January 26, 2023
Cohen Milstein Sellers & Toll PLLC finalized several multimillion-dollar settlements in federal benefits lawsuits last year and defeated an Illinois casino’s bid to escape a suit from workers alleging mismanagement of their employee stock ownership plan, earning the firm a repeat selection as one of Law360’s 2022 Benefits Groups of the Year.
A federal judge’s Jan. 28 denial of a motion to dismiss in the ESOP suit from Casino Queen employees and plan participants is one of what Cohen Milstein’s Employee Benefits and ERISA practice group leader Michelle Yau described as a streak of dispositive motion wins in 2022 for the firm in Employee Retirement Income Security Act lawsuits.
Victory on the dismissal denial was especially sweet for the firm, because months earlier, the employer’s bid to exit the case by forcing arbitration was also decisively scuttled, thanks to precedent in the Seventh Circuit that Cohen Milstein helped set in another case, Smith v. Board of Directors of Triad Manufacturing .
In that case, a three-judge panel of the Seventh Circuit in September 2021 affirmed a lower court’s ruling that a St. Louis manufacturing company couldn’t force arbitration of a federal benefits lawsuit, because doing so would prevent ESOP participants from being able to seek relief and obtain remedies under ERISA.
Shortly after the Smith decision, Casino Queen defendants in October 2021 moved to voluntarily dismiss their appeal of an arbitration denial from earlier in the year.
“We’re very thoughtful about the cases we bring. And we’re just ecstatic about the success we’ve had, for example, on the arbitration issue,” Yau said on Monday.
Yau said the Casino Queen victory added to a winning streak on dispositive motions for the firm that by her count is 8-0 for the 2022 season, where the firm has defeated largely or entirely defendant motions to dismiss, to compel arbitration, or for summary judgment. Other notable victories in that list include defeating a motion for judgment on the pleadings or for summary judgment in an ESOP case in California in December 2021 and in March 2022 overcoming a radiology company’s ERISA arbitration bid in Colorado federal court.
“Outside of the ERISA context, arbitration class waivers have certainly had little success,” Yau said. “It’s just really exciting that ERISA is such a protective statute that it provides participants — and really retirement plans — protection even without Rule 23, essentially.”
Yau’s reference to the class certification rule touches on a live debate before the Tenth Circuit in the Colorado case, Harrison v. Envision Management Holding Co. et al., regarding the extent of ERISA’s protections for representative action. The case was originally brought by Cohen Milstein in January 2021.
“Envision has now gotten out in front. … it’s probably going to be the next appellate decision on the issue,” Yau said.
Cohen Milstein’s ERISA and employee benefits practice group is eight attorneys strong, and the firm has plans to grow. Kai Richter recently joined as a partner in March 2021, and plans to work out of the firm’s brand-new Minnesota office.
Richter said in an interview about the firm’s award that while he could not take credit for any of the 2022 accomplishments, having joined so recently, the designation was “obviously very gratifying.”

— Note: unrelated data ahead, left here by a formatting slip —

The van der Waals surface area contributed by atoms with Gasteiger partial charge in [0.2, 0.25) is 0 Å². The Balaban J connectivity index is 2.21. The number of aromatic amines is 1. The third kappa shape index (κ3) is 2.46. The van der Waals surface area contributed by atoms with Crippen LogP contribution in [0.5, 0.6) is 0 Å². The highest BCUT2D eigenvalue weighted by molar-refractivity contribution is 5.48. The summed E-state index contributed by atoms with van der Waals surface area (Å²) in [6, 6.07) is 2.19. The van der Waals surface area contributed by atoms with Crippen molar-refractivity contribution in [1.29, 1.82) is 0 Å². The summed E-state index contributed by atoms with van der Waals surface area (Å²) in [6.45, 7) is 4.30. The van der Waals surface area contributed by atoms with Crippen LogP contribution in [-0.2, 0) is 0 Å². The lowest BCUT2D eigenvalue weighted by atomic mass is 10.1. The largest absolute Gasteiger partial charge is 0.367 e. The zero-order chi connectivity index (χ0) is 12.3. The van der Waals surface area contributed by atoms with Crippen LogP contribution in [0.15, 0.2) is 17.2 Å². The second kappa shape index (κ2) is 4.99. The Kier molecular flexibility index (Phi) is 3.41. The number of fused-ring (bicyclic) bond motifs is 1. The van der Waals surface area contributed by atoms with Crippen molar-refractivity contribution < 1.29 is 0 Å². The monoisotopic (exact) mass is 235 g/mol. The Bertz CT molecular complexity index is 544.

Richter said, “I’m hopeful we’re going to get a favorable result” in the Envision case, noting that he was “very involved in the mocks” prior to arguments on Jan. 17.
A long-sought victory in the settlement realm for the firm came July 15, when U.S. District Judge Jon S. Tigar of the Northern District of California granted final approval to a $100 million settlement between workers and the Dignity Health hospital system. The approval capped proceedings on a case that began in 2013, when workers claimed that their pension plan was underfunded by $1.8 billion due to the erroneous use of ERISA’s exemption intended for churches and their affiliates.
A final settlement came after the case was consolidated with several others and went all the way to the U.S. Supreme Court, resulting in the 2017 decision Advocate Health Care Network v. Stapleton , which settled a long-running fight over whether religiously affiliated hospitals and plans could make use of ERISA’s church plan exemption, even if the retirement plans weren’t originally established by churches.
Settlement proceedings in the case took years, with a California federal judge twice rejecting a motion for preliminary settlement approval before finally giving his blessing to the deal in October 2021.
“We litigated the case hard and we got a very good outcome for the participants,” Yau said, noting that “it took a little while to get approved.”
A particularly notable settlement for Yau came when the firm on Aug. 10 clinched final approval of a $32.5 million deal between Wells Fargo and its workers in a lawsuit alleging mismanagement of an employee 401(k) plan. A deal to end the case came after plaintiffs fought and lost the bank’s bid to switch venues from California to Minnesota district court. That was a potential setback, as case law in the Eighth Circuit, which includes Minnesota, is much less friendly to employees in ERISA cases challenging fund offerings, Yau said.
Yau characterized the outcome of the settlement in the Wells Fargo case as “what Cohen Milstein is about.”
Despite a less favorable circuit for a fund challenge from plaintiffs, “we ultimately prevailed both on the motion to dismiss, and we got a very, very good recovery for the class,” Yau said.
Read the complete profile on Law360.